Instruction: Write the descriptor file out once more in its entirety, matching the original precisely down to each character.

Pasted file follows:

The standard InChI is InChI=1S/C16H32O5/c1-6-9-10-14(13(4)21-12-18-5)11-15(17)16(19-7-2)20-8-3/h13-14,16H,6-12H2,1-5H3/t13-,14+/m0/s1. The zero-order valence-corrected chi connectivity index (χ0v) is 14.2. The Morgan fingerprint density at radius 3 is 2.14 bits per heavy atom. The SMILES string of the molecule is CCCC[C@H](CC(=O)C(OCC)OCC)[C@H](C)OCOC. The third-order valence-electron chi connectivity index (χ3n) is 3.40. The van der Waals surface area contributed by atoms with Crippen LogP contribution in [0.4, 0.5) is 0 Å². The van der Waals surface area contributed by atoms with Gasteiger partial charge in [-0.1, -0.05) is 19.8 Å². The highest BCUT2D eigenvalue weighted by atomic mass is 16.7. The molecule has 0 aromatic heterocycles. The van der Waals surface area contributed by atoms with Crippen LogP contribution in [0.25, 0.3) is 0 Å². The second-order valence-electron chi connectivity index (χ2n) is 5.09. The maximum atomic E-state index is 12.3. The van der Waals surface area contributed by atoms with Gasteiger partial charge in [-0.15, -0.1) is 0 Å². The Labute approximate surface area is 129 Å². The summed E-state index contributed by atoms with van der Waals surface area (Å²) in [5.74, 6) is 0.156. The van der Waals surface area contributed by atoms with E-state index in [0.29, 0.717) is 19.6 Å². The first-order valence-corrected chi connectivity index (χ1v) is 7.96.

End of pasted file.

The standard InChI is InChI=1S/C16H32O5/c1-6-9-10-14(13(4)21-12-18-5)11-15(17)16(19-7-2)20-8-3/h13-14,16H,6-12H2,1-5H3/t13-,14+/m0/s1. The zero-order valence-corrected chi connectivity index (χ0v) is 14.2. The Morgan fingerprint density at radius 3 is 2.14 bits per heavy atom. The SMILES string of the molecule is CCCC[C@H](CC(=O)C(OCC)OCC)[C@H](C)OCOC. The third-order valence-electron chi connectivity index (χ3n) is 3.40. The van der Waals surface area contributed by atoms with Crippen LogP contribution in [0.4, 0.5) is 0 Å². The van der Waals surface area contributed by atoms with Gasteiger partial charge in [-0.1, -0.05) is 19.8 Å². The highest BCUT2D eigenvalue weighted by atomic mass is 16.7. The molecule has 0 aromatic heterocycles. The van der Waals surface area contributed by atoms with Crippen LogP contribution in [0.25, 0.3) is 0 Å². The second-order valence-electron chi connectivity index (χ2n) is 5.09. The maximum atomic E-state index is 12.3. The van der Waals surface area contributed by atoms with Gasteiger partial charge in [-0.15, -0.1) is 0 Å². The Labute approximate surface area is 129 Å². The summed E-state index contributed by atoms with van der Waals surface area (Å²) in [5.74, 6) is 0.156. The van der Waals surface area contributed by atoms with E-state index in [0.29, 0.717) is 19.6 Å². The first-order valence-corrected chi connectivity index (χ1v) is 7.96.